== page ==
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It was a peculiar crowd that piled on to the two-carriage train to Bexhill on Friday 29th November, a sea of beer-swigging beards mixed with gallery types making their excited way to this sleepy seaside town. The occasion was a combination no less eclectic: a collaboration between the V&A’s former resident ceramicist Keith Harrison and the infamous grindcore band Napalm Death, who share both roots in Birmingham and a notorious appetite for destruction.
On top of the tension created by the meeting of these disparate worlds was a sense of somewhat uncivilised anticipation, because the hope of most was that this night would end in a pile of rubble. Harrison had constructed enormous speakers from wood and clay and tiled them in blue and yellow to resemble the Bustleholme estate where he grew up. The band were there to launch an audio assault on the material, press releases promising that it would “slowly crack, disintegrate and explode, changing the music as it does”. In his work Float, the Carruso record from Werner Herzog’s Fitzcarraldo vibrated cracks in the clay to unleash the potential of the previously muted speakers. This time around, the band were playing to destroy their own mouthpiece.
Vocalist Mark ‘Barney’ Greenway began by paying tribute to their shared roots, the Black Country that was birthplace to so many heavy metal bands (as well as artist Mark Titchner, known for using their lyrics in his works). Looking up at the towering tiled speakers it was easy to understand how the “shameful deprivation” that he describes has given rise to so much rage; the grim futility of those faceless expanses inspires a wild sort of appetite for violence, for cracks in the smoothness, for something to fall away. As the music began, the crowd watched in hungry anticipation.
A song or two in, the first tile fell. An inaudible frequency spat liquid clay from the top of the speakers between songs, dribbling wetly down the brilliant tiling. The band thrashed and ground through a return to their early music, pelting their decibels against the insides of the speakers with all of the relentless power of grindcore, but the towers remained curiously impervious. Tiles fell here and there, their dropping caught by dozens of hungry eyes, but the expected destruction was muted, the sound remaining faithfully reproduced by its towering vessels.
As the end of the allotted set approached, something happened in the audience. A man with a backpack broke through the metal barriers, striding briskly up to the tallest tower and bodily attacking it, kicking and clawing at the tiles with his hands. He was quickly dragged off in a hi-vis jacket bundle but soon came another, and another, throwing themselves at the speakers in a rage of frustration.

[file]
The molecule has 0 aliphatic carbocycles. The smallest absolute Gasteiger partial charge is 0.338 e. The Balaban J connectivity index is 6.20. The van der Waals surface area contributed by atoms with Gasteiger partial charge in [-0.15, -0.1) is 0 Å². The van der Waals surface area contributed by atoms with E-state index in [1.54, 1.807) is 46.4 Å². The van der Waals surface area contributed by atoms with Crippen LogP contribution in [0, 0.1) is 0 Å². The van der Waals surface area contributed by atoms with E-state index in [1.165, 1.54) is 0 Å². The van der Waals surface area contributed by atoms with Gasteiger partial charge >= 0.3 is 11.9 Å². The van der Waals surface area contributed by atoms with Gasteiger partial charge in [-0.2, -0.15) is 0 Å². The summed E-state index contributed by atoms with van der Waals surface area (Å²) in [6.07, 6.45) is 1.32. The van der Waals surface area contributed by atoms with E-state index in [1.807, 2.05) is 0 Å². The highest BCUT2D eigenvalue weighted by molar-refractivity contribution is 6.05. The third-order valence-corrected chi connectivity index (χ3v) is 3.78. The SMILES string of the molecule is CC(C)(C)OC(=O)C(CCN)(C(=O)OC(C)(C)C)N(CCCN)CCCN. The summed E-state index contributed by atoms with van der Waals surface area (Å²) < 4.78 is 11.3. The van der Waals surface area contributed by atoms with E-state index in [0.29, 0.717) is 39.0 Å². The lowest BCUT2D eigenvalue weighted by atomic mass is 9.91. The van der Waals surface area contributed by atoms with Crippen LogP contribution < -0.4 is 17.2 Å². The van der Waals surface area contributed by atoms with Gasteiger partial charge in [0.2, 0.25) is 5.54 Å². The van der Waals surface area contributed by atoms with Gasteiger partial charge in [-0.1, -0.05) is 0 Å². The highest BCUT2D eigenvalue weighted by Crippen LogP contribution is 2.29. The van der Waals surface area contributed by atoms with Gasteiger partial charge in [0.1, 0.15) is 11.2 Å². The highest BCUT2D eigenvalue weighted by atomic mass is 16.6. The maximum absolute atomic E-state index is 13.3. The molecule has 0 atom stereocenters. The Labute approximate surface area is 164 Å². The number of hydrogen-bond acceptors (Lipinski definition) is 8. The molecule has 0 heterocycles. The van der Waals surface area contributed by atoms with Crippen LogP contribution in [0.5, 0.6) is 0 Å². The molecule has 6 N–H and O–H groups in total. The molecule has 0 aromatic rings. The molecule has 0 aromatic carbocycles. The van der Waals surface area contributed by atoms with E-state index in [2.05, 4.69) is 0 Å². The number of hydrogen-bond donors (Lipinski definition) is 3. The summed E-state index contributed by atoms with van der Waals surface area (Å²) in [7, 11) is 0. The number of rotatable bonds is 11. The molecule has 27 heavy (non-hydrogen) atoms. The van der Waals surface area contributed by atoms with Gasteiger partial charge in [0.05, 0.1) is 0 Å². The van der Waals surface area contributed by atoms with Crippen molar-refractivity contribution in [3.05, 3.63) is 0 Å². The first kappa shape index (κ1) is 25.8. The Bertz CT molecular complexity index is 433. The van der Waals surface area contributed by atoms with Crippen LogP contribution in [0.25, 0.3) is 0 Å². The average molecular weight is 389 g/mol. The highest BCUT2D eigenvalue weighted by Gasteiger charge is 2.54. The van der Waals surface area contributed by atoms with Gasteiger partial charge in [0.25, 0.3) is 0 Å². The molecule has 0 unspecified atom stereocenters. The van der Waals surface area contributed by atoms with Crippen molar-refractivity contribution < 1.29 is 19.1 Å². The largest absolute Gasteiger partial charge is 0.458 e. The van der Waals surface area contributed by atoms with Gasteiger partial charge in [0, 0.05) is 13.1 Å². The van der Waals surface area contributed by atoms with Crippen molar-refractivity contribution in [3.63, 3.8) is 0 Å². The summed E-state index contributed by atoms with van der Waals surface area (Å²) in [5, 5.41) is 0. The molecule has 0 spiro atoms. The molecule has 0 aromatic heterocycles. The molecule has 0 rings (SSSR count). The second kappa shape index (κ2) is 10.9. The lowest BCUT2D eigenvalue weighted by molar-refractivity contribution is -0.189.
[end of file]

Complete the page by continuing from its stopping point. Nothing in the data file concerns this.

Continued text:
Greenway speaks of “sound as a weapon – or a weapon of change,” but the fact is that the sound was not enough. Perhaps more of those inaudible frequencies might have been, but that would have been a different and less interesting show. Though Hunter S Thompson writes of a feeling among the artists and the hippies in the 60s that “our energy would simply prevail”, the truth is that art becomes revolutionary for the reactions that it inspires and the minds that it changes. Revolutionary art is very much in the public consciousness since the incarceration of members of punk-anarchist band Pussy Riot, whose very public protests in Russia gave a voice to a dissent that is seldom heard.
The show was originally to have been held in London’s V&A museum, but was moved amid fears of damage to the structure of the historic building. In fact perhaps the damage to worry about was to the audience-artwork boundary, the picture of artwork as revered object upon which the museum as an institution is based. Perhaps Harrison was hoping for his reconstructed childhood memories to crumble and fall, but by promising a destruction that did not manifest he prompted attacks on his creations that totally trangressed all of the traditional boundaries.
Such unpredictability is built into Harrison’s work. He views his performances as experiments or investigations, each one an unknown quantity; “The pieces aren’t really tested beforehand. Although I will do some preliminary testing they’re very much, kind of, put it together and see what happens, and they’re real events in that I don’t really know what’s going to happen”. By the end of the performance the towers were somewhat battered and sections seemed to have vibrated into bulges, still standing but showing signs of wear. The real result however was not what the sound had done to the structures by itself. To watch another watcher cross the divide, move from spectatorship to action, and bodily pit themselves against an impassive structure was an affecting experience. Though fingernails and fists were no match for the smooth straight sides, a certain boundary was eroded, the wall constructed by comfortable consumption that renders us passive observers in our own lives.